Itchy pets are unhappy pets. Persistent discomfort from irritated skin is not only a nuisance, but also can lead to complications that include increased stress, irritability, poor sleep, secondary skin infections, and self-induced trauma.
The Tidmore Veterinary Hospital team understands your pet’s misery and can help determine and treat their discomfort at its source. Let’s narrow down the possible causes for your pet’s non-stop scratching, chewing, and licking.
Your pet’s skin is dry and flaky
Dry skin that produces dandruff-like flakes along the pet’s back and the hair shaft close to the skin is mostly noticed on dark-coated dogs and cats. Severely affected pets also may have red, irritated, skin with visibly dry and scaly patches.
Dry skin often indicates an underlying problem, such as environmental allergies (e.g., pollen, dust, grasses, and mold), although exceptionally dry air in winter can also deplete the skin’s moisture and cause frustrating itchiness. In addition to managing your pet’s allergies, your veterinarian may recommend supplementing their diet with skin-nourishing omega-3 fatty acids.
For an in-depth look at environmental allergies in pets, visit our previous blog post on pet allergy myths.
Your pet has fleas
Fleas are not only gross—their bite can be highly irritating to pets and cause an allergic reaction. Fleas themselves can be challenging to spot with the naked eye, but flea droppings (i.e., flea dirt [frass]), which are actually digested blood, are unmistakable. The droppings are most commonly found around the tail base, on the abdomen, and along the spine.
To look for flea dirt, gently part your pet’s hair against the grain (i.e., pet them in a backward motion from tail to head). Using a flea comb, withdraw any black pepper-like debris, or press on the area with a damp paper towel. Flea dirt will turn rust red when moistened.
If you find live fleas or flea dirt on your itchy pet, don’t panic—contact Tidmore Veterinary Hospital for our step-by-step instructions on eliminating these prolific pests and easing your pet’s discomfort.
Your pet has red bumps, lesions, or welts
Rash-like skin irritations can indicate bacterial or fungal infections, environmental allergies, or self-trauma from persistent scratching, chewing, or licking. If you notice visible or palpable changes on your pet’s skin, such as redness, persistent wetness, hair loss, bite wounds, bumps, hives, or sores, schedule an appointment at Tidmore Veterinary Hospital as soon as possible. Left untreated, your pet’s continued scratching or licking can lead to persistent and painful conditions, such as hot spots or lick granulomas.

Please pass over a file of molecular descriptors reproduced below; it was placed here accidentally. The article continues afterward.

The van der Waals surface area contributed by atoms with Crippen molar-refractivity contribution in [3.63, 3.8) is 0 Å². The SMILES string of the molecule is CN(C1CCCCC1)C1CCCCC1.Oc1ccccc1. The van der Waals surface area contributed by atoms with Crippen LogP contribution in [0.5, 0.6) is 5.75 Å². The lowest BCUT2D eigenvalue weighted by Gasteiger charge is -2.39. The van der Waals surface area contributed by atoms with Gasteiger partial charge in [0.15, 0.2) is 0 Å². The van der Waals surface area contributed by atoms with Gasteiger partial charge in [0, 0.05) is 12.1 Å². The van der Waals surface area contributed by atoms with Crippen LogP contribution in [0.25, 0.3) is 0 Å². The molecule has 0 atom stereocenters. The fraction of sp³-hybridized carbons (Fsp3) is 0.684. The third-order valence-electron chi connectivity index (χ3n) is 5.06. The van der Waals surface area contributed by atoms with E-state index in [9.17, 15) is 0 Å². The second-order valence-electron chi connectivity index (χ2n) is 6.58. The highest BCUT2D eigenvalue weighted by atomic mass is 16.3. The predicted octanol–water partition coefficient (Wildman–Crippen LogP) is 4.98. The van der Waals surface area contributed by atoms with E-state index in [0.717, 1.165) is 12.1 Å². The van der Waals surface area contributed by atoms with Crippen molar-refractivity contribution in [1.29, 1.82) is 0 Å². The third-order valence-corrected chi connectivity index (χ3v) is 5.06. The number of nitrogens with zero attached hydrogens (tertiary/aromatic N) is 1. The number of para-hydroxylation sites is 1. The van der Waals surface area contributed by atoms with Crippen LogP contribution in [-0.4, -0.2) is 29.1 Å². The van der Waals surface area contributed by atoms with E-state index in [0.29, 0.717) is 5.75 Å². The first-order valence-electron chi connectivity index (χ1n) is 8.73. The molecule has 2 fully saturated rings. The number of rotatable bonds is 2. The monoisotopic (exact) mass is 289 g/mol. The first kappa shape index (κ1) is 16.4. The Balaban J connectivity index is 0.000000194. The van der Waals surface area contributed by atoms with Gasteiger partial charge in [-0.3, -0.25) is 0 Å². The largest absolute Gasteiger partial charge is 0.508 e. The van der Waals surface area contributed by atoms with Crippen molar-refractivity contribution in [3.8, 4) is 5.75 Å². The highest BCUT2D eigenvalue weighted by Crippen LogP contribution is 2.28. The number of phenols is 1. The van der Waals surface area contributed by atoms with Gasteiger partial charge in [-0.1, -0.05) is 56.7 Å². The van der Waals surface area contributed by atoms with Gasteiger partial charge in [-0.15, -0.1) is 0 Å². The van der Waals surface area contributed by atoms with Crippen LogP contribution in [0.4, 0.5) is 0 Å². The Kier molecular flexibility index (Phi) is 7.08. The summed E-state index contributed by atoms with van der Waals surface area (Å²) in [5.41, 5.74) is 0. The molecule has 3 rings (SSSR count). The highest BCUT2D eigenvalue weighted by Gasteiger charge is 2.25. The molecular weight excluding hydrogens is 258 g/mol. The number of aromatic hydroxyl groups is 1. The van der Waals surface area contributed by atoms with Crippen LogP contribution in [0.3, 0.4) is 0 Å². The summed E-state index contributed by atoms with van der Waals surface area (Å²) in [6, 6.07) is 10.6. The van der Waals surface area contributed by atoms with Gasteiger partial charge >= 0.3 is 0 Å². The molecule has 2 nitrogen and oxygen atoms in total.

Your pet has mange
Sarcoptic mange (i.e., scabies) is a contagious skin disease in dogs and humans. Scabies is a mite infestation caused by a highly irritating parasite (i.e., Sarcoptes scabiei) that burrows in your pet’s skin and causes intense itching and hair loss. Untreated sarcoptic mange can result in skin thickening and darkening, especially on the ears, legs, and abdomen. This condition is zoonotic, meaning that mange can be transmitted from dogs to humans. Cats may be affected by a similar—but non-zoonotic—mite, Notoedres cati, which causes facial itching and scabbing.
Your pet is overdue for a bath or grooming
Dirty, matted, or oily hair traps debris and allergens and prevents air from reaching your pet’s skin, which creates a prime environment for irritating microorganism overgrowth. Regular bathing removes dirt, grime, and excess oils, reduces shedding, promotes healthy blood flow, and hydrates the skin’s protective barrier.
If your itchy pet is ready for a bath or grooming, and free from visible skin irritants and parasites, ensure you use a moisturizing shampoo and conditioner and that you rinse your pet thoroughly, because product residue can perpetuate dry skin.
Your pet has a food allergy
Food allergies are hypersensitivity reactions to an ingredient in your pet’s food, usually a protein. Because pets express allergies through their skin, food-allergic pets may experience intense itching along with gastrointestinal signs, such as vomiting, diarrhea, loose stool, nausea, and gas.
Although the two terms are often used interchangeably, food allergies and food sensitivities are separate issues. True food allergies are triggered by the pet’s immune system, while sensitivities are generally localized to the gastrointestinal tract. Both conditions require an elimination diet or feeding trial to reduce the pet’s allergen exposure and, ideally, to determine the ingredient that is responsible for your pet’s clinical signs.
Your pet is nervous, anxious, or stressed
Your pet’s emotional health can shape their physical behavior. Stressed, frustrated, bored, or fearful pets may increasingly scratch, chew, and lick to alleviate anxiousness and tension.
Behavior-related conditions are diagnosed by first ruling out any medical causes (e.g., those described above) and treating any secondary infections or trauma. Long-term treatment may require identifying and reducing environmental stressors, behavior-modifying medications, and appropriate exercise.
This article only scratches the surface of pet skin irritants. For the most in-depth assessment, personalized care, and targeted relief, schedule an appointment for your itchy pet at Tidmore Veterinary Hospital.